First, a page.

Avid’s finishing system is still the go-to software, but post houses are starting to seek alternatives as the sector enjoys a boom time


There’s no surer sign of a booming industry than a politician attaching themselves to it. And so it is with high-end TV drama and film, as the government looks to encourage more productions to shoot in the UK and bask in the reflected glory of an industry in the ascendancy.

UK studios report a brisk trade from productions of all size, and the post industry appears to be feeling the benefit.

Audience exposure to high-end productions has raised expectations in terms of quality, and large-scale co-productions look to be having an impact on the amount of work available to post-production companies.

According to Louise Stevenson, head of broadcast at Technicolor – which topped the audio, grade and online categories in our survey of the drama sector – bookings for 2016 suggest that longer series are being commissioned, with eight- and 13-part runs instead of a typical six parts.

Technicolor’s workflow of Pro Tools, Baselight and DS is typical of most productions in our survey. Despite the fact that Avid’s DS finishing system was discontinued in September 2013, with support for the software ending a year later, it is still far and away the most popular choice among the facilities that feature in our survey of the highest-rating drama programmes, with the software used in 22 out of 30 programmes featured.

The Farm chief executive David Klafkowski describes DS as “the only truly one-box solution for TV drama mastering for several years”. He says: “It’s ability to drop in and out of effects on the timeline, without opening different software modules is essential and, more fundamentally, it can genuinely have large, long and complex timelines open without grinding to a halt.” He describes the end of its life as “a problem but far from a nightmare”.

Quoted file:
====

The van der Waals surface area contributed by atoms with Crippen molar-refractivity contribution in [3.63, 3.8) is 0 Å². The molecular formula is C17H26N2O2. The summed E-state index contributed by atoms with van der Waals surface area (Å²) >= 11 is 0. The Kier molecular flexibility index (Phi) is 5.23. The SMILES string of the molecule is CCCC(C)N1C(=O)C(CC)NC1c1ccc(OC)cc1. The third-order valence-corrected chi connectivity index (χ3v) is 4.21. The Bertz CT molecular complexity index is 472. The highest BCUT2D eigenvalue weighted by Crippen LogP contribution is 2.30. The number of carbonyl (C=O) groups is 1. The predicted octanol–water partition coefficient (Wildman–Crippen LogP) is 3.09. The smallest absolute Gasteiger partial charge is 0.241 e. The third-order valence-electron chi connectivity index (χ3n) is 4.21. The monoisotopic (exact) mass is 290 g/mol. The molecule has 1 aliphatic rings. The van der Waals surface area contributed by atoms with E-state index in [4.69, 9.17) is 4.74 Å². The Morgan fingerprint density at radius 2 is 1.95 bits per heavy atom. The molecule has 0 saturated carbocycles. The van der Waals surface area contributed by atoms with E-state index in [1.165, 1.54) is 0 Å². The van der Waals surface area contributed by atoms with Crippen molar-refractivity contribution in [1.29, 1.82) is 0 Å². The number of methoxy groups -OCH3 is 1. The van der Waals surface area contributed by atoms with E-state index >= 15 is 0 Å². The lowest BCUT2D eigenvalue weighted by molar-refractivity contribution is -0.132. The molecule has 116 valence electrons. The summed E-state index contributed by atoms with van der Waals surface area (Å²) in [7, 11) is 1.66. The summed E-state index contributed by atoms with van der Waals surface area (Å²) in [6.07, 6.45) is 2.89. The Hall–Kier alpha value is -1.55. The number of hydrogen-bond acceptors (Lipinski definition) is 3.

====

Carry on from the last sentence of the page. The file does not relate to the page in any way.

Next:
Adds Klafkowski: “We have had issues with DS and data traffic in and out, plus connectivity to SANs for some time, but have found workarounds – some of which are time consuming – for all them. The nail in the coffin will come because of its inability to work with 4K/UHD.”

The Farm is weighing up its post-DS options, with Autodesk Flame Premium under consideration.

Technicolor is in the process of moving from DS to Flame and is set to be fully Flame by year end. The choice was in part because of its VFX capabilities, but also because its DI department uses it already.

“All our online editors are very capable of completing VFX work as well, and we try to keep the same operator on a show throughout the process, although if it is VFX-heavy it will be shared,” says Stevenson. “That workflow allows us to work on things simultaneously – it’s all about making the process as seamless as possible.”

The rise of Avid S6

Avid’s S6 console, which only launched early last year, is already making its mark in drama post, with six of the productions in our survey using the console. With resellers and the likes of AKA Design, which makes specialist furniture for post facilities, reporting a brisk trade in S6 consoles and related kit, that figure looks set to rise by next year’s survey

Click images below to enlarge

TECH drama survey table